</qemu:commandline>
    For those of you using NVidia cards you will also need to (a) if installing NVidia driver version 337.88 or later - use the kvm=off parameter which is available in Qemu >= 2.1, using the following lines after <qemu:commandline>
    Code:
        <qemu:arg value='-cpu'/>
        <qemu:arg value='host,kvm=off'/>
    or if using Libvirt >= 1.2.8 you can add
    Code:
      <features>
        <kvm>
          <hidden state='on'/>
        </kvm>
      </features>
    and (b) if installing NVidia driver version 344.11 or later - set the Hyper-V extensions "off" (all the hv_* options to -cpu) in addition to the above Save the changes. Note that Virsh may respond with an error in which case edit the file again like this ("Failed. Try again? [y,n,f,?]:") .... use the try again option to return to the editor and fix the problem For what it's worth do NOT set USB = USB2 in the VM setup, leave at default. USB processing seems to cause a lot of grief, so best to use with default. Also Logitech G27 wheel will not work correctly via Renesas USB 3 add-in card but works fine if passed directly from a USB 2 port on host via host USB passthrough - other USB devices may be similarly afflicted one way or the other (some only work when connected to a passed through card, some will only work when passed through fromm the host controller ymmv) The install iso should be copied to an install partition as accessible to a VM ie.
    • Create a new partition for this purpose, can be LVM or 'flat' but must reside on a GPT disk not MBR
    • Allocate the new partition to a VM – so it can be formatted. DO NOT format this using host format tools, it must be done from a VM
    • Allocate the new partition to a windows VM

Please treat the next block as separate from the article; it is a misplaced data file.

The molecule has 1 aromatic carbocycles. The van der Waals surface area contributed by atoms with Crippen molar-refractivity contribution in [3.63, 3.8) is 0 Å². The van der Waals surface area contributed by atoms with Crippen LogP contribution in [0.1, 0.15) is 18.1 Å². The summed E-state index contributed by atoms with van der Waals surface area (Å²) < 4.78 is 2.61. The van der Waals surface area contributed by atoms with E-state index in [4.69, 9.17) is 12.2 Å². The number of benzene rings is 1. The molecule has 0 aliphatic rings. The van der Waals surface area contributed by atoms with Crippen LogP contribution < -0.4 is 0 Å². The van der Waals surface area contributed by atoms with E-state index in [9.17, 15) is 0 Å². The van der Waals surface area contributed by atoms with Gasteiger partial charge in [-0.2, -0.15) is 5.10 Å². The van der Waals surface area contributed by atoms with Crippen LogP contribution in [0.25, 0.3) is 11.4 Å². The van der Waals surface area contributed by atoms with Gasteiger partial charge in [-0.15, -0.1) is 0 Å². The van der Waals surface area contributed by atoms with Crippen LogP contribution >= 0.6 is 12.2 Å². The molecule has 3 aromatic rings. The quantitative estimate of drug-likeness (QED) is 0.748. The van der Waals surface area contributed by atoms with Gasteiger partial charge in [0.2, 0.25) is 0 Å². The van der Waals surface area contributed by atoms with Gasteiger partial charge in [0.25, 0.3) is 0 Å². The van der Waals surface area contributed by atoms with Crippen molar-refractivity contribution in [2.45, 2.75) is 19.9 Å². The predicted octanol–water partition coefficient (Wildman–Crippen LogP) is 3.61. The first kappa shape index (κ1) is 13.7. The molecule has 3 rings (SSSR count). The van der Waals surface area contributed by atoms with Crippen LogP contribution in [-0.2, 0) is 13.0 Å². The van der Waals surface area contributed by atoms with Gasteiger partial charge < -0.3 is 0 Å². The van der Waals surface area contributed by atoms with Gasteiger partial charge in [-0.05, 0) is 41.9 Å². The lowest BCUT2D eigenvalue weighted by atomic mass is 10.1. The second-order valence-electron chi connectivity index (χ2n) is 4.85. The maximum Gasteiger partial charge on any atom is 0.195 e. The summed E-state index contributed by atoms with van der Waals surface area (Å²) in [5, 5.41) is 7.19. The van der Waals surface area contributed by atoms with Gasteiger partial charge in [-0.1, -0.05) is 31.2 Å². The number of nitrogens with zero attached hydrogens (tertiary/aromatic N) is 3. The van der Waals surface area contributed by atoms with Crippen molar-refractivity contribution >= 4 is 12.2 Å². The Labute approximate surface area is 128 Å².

• Format as FAT32, consider adding the WIN xx bootloader as well. Not necessary but seems cleaner and make the partition bootable (set “active” or bootable flag in parition table)
    • Copy the install iso to the newly formatted partition. This can be accomplished by passing the iso to the VM used to format the new install partition as a CD-ROM (use virt-manager)
    • Check that the \efi\boot directory exists and contains the same files as \efi\microsoft\boot. If necessary copy files into a new \efi\boot directory. The directory must also contain a copy bootmgw.efi named bootx64.efi
    • Check the contents of \source\ei.cfg to ensure it nominates the correct OS product (best to use “Professional”).
    • It can be beneficial to use Win Toolkit to include the linux qxl driver (spice screen driver) in the Windows build although I'm not convinced this is necessary.
    • Exit the VM used to format the install partition
    Now you can use the Virt-Manager gui to further modify the VM definition (the manual edits should not be impacted by this , you an easily check at any time with "virsh edit")
    • Add the newly created install partition to your new VM definition as created in #3 above and remove the previously added “dummy” install cd iso. The easiest way to do this is to use virt-viewer “information view” - add hardware. Be sure to add as “IDE disk” and not virtio
    also add the following -
    • virtio drivers iso as cd-rom.
    • qxl drivers iso as cd-rom (can be part of the virtio if easier). Note that this probably cannot be used during Windows install since they are unsigned. You'll need to add them later
    • any other files need as cd-rom eg. drivers. You can easily create an iso from any files using the Ubuntu disk burning tools eg. k3b
    • Ensure that the “boot menu” option is enabled in the boot order section of virt-viewer
    • Ensure the main partition to be installed to is accessed via virtio (disk bus under the advanced options for the device)
    • Ensure the network adapter is defined as virtio (device model for the NIC)
    • ensure the default graphics and display are spice based. Windows doesn't seem to need additional drivers for these (which is why youshould NOT need to build the drivers into the install image).